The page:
The university community was relieved when the Metropolitan Police Department (MPD) announced on April 14 that missing Howard University student James Duncan III had been found. According to a university press release, Duncan was located Tuesday unharmed in an undisclosed location.
Metropolitan police and the Howard University Police Department declined to comment, due to Duncan’s wish for privacy, but Duncan’s mother, Terry Ellenberg, did speak about how pleased she was after receiving word of her son’s whereabouts.
“I’m very happy right now,” Ellenburg said. “I haven’t seen him yet, but I’m about to go to see if I can find him where I was told he was seen.”
It had been more than two weeks since Duncan had been declared missing, but some said they believe the student body did not do as much as they could have done to find the 24-year-old sophomore.
For safety reasons, HUSA President Nicholas Owen was advised by the HUPD to insist that students be cautious in their efforts to help find Duncan.
Historically, Howard students have been known to advocate justice and support their colleagues, but students like Victoria Thomas believe popularity plays a role in the lack of effort that Howard students exuded in finding Duncan.
“[Duncan], being so quiet and to himself, might be the reason why he’s been missing so long and people really didn’t know until recently,” said Thomas, a sophomore public relations major.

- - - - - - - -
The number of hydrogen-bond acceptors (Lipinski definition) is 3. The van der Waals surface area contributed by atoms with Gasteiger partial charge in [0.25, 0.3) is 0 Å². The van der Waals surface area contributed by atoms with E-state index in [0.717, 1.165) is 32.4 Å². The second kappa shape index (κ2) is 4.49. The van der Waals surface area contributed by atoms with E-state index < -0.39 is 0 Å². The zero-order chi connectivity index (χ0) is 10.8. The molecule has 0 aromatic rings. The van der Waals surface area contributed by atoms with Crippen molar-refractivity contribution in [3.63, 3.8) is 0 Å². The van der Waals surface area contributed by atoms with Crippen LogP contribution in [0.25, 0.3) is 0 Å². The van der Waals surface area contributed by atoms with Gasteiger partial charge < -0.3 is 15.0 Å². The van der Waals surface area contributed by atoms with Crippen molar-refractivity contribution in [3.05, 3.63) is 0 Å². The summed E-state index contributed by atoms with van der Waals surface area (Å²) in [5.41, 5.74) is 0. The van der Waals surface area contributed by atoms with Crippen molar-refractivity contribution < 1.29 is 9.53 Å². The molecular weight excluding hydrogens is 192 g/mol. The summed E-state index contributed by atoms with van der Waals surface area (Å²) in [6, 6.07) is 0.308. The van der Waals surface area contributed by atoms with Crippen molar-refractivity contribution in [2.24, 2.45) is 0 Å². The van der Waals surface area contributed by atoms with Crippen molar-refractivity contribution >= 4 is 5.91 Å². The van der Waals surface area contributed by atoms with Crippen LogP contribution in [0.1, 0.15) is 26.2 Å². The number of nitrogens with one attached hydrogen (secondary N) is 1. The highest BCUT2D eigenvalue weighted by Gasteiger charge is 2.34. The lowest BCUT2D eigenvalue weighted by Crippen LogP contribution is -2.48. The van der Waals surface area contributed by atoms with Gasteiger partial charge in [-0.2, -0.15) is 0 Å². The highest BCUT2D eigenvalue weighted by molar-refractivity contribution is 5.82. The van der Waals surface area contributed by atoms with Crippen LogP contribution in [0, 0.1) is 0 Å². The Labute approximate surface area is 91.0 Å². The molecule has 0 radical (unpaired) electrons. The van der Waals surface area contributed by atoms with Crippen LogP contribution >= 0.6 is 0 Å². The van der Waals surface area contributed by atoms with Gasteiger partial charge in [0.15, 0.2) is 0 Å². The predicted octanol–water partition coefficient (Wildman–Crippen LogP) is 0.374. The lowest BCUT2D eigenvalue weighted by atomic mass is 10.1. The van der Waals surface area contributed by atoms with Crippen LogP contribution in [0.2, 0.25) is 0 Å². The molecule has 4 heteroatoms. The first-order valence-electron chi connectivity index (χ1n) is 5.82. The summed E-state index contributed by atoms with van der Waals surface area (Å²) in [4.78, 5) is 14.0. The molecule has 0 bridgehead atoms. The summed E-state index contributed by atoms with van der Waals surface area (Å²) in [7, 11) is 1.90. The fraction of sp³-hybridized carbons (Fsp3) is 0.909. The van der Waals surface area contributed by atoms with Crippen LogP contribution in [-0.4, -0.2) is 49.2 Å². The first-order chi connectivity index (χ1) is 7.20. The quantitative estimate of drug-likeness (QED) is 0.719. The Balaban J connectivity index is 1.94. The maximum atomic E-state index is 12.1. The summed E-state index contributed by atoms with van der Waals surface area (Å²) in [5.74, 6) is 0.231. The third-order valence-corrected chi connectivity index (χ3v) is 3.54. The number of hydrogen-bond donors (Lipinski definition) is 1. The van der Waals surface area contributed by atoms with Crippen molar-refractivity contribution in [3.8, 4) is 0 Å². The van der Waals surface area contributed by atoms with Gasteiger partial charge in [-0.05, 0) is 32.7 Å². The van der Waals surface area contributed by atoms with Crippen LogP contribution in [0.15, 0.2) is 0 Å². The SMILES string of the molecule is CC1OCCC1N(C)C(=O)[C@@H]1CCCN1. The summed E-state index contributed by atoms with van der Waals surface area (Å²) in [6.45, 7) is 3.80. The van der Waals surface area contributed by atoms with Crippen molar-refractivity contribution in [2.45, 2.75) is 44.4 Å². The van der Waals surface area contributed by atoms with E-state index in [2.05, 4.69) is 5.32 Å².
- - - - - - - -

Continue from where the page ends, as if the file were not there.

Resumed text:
“If he was known by more students,” she said, “his presence is something that would be missed by many people as opposed to someone who wasn’t out there from the get-go.”
Junior marketing major William Worley said he feels Howard students should put the same effort in caring for all of their colleagues.
“Howard students are often apathetic, but I never would’ve expected such a lack of concern for an issue of this magnitude,” Worley said. “I think if Duncan ran in what was considered the popular crowd, then you would’ve seen the campus a bit more involved in trying to get him home safely.”
University-wide calls for prayer have been conducted for students involved in the Jena “6,” the Virginia Tech tragedy and other misfortunes that have occurred at other universities. Some students wonder why there was such apathy for their own colleague.
“Since not a lot of people knew him, people weren’t really standing up to find him,” said Junior business major Tyesha Tucker said, “If it was someone who was well-known on campus, there would have been more people than just his mom on campus passing out fliers and asking if anyone knows where her child was.”
Tucker said students should be doing much more to help in the efforts to find their colleague.
“I just think students need to take more of an initiative,” Tucker said. “If [there had been] a reward, I’m sure more students would have been willing to help, but students need to have a genuine interest in finding him. It’s really sad that the student body didn’t take more action.”